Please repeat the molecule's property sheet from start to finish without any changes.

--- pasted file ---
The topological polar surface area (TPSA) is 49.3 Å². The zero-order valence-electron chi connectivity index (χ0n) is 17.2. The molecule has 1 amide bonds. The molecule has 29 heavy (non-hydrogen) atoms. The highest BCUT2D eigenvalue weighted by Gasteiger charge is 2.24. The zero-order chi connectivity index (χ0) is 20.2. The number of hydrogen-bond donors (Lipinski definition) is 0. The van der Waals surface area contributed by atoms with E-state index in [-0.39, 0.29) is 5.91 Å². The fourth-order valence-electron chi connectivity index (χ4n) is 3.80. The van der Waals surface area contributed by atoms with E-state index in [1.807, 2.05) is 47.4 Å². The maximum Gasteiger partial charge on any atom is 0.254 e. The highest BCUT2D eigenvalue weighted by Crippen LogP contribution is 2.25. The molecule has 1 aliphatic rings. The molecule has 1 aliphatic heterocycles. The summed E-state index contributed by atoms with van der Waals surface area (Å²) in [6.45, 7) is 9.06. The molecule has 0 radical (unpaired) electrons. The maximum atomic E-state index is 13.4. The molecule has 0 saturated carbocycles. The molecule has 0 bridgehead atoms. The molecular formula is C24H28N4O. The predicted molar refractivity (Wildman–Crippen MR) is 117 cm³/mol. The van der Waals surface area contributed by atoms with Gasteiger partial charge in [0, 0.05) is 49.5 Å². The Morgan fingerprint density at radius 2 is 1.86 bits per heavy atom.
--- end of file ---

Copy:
The topological polar surface area (TPSA) is 49.3 Å². The zero-order valence-electron chi connectivity index (χ0n) is 17.2. The molecule has 1 amide bonds. The molecule has 29 heavy (non-hydrogen) atoms. The highest BCUT2D eigenvalue weighted by Gasteiger charge is 2.24. The zero-order chi connectivity index (χ0) is 20.2. The number of hydrogen-bond donors (Lipinski definition) is 0. The van der Waals surface area contributed by atoms with E-state index in [-0.39, 0.29) is 5.91 Å². The fourth-order valence-electron chi connectivity index (χ4n) is 3.80. The van der Waals surface area contributed by atoms with E-state index in [1.807, 2.05) is 47.4 Å². The maximum Gasteiger partial charge on any atom is 0.254 e. The highest BCUT2D eigenvalue weighted by Crippen LogP contribution is 2.25. The molecule has 1 aliphatic rings. The molecule has 1 aliphatic heterocycles. The summed E-state index contributed by atoms with van der Waals surface area (Å²) in [6.45, 7) is 9.06. The molecule has 0 radical (unpaired) electrons. The maximum atomic E-state index is 13.4. The molecule has 0 saturated carbocycles. The molecule has 0 bridgehead atoms. The molecular formula is C24H28N4O. The predicted molar refractivity (Wildman–Crippen MR) is 117 cm³/mol. The van der Waals surface area contributed by atoms with Gasteiger partial charge in [0, 0.05) is 49.5 Å². The Morgan fingerprint density at radius 2 is 1.86 bits per heavy atom.